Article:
Tuesday, 10 February 2015

How to Put Colour into Line Art, Stamped Images or Colouring Pages

Although I have never been a Stamper, I am aware that many, many, people are heavily invested in stamping. Not only in time but in money and space! Stamps have never really appealed to me since I am into designing my own images but with the dawn of electronic cutting machines such as the Portrait, Cameo and Silver Bullet many stampers are converting their stamps into cut files by scanning the images into software and tracing.
What that does not do for them is sort out the colouring of the images, unless they scan a coloured image in the first place - but that limits the use. Often those stamps will be given away or thrown out to save space.

Others like to use line art to cut out and much is freely available but has the same issue.

So how best to add colour? There are several options.

The first is to simply add colour in the cutting software but this often will  not produce the effect wanted, blocks of solid colour or  simple gradients are the most likely options.

Hand colouring is a great option if you are artistic and have the supplies. The cake on the card here was hand painted on a blank shape. All you really need are some water brushes (convenient hollow handled), Pentel make some good ones, some kitchen towel  and a small palette of watercolours, or some water-soluble  crayons. The secret to getting that soft edge is to start by brushing the area with a damp brush. Then, pick up some watercolour on the tip and work from the outside to inside. Wipe excess water and paint off on kitchen towel. The paint will bleed into wet areas, so work on one section at a time, say the top of the cup cake and then the wrapper.

The last option is to use a piece of software that has brush effects in it. Software for cutting is Vector based, SVG, vector PDF (think dot to dot). Raster (JPEG,PNG etc) based software is also sort of  dot based but in a different way, dots of colour forming an image by clustering together. This is the sort that  realistic brush effects use.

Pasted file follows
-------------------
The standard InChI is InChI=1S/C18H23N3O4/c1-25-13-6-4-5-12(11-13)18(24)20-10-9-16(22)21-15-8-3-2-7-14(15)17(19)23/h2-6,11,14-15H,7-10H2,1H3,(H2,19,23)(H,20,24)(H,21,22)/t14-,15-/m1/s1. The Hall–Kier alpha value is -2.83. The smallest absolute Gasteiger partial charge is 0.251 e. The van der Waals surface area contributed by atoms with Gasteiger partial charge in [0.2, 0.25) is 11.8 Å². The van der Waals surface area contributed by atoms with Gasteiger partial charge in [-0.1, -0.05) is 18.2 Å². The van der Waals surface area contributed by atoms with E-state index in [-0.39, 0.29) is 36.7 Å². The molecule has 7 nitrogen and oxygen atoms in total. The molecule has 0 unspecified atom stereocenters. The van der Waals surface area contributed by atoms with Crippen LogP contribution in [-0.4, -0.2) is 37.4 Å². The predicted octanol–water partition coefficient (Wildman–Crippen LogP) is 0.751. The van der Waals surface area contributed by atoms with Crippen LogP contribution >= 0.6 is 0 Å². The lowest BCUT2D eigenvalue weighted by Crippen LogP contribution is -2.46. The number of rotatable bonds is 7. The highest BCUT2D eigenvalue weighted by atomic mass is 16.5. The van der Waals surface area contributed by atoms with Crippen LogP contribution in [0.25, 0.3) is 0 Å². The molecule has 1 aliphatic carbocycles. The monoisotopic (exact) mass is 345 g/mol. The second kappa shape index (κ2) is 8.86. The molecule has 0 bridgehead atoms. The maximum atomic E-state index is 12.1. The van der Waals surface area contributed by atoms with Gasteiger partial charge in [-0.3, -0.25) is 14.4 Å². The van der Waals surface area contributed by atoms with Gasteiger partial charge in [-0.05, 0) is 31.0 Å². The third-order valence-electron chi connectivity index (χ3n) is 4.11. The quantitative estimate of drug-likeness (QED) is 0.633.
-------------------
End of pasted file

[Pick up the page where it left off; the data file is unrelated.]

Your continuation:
There are many desktop graphics suites that will work in this way, some for Mac and some for Windows. However, for small embellishment files, I do like to doodle around with my iPad. I can use my fingers or a stylus to 'paint' directly on my screen.

One such is an app for the iPad called Touch Image Manipulator, available from the App Store for £0.79. Yes, that's right, under a UK pound. Here's a short video I made, that shows you how it works.

EDIT there was a tech problem, here is the new video!

Basically you can import your image from your photos. Then you can use fancy brushes to colour in the design. The great bit with this particular one is that it has masking ability that is soooo easy to use that even novices can colour with panache. You can choose if you want, to have a printers bleed, just to make sure there are no white areas, just 'grow' or 'shrink' the mask to get it where you want it.

You can paint with your finger or stylus without worrying about accuracy. 
You can get that soft airbrushed look quickly and easily. One of the advantages of using this method is that you can re size your image at any time, and print, rather than get your paints out for every design. I expect there are android apps that do the same.

TIM allows you to import an image from your photo album or create one from scratch.  All sorts of paint effects can be added. Just play until you see something you like! Once you have finished painting it, it is saved as a raster image, so if you started with an SVG(vector) line image, the two put together in cutting software will make up a print and cut. If you rely solely on a raster, you will have to trace it as normal in SCAL or whatever to get the cut lines. Generally, I email the images to myself and then save them in a dedicated folder. It means I know where to find them later!

Believe me, you can have hours of fun with this, your stamped images will never look boring!

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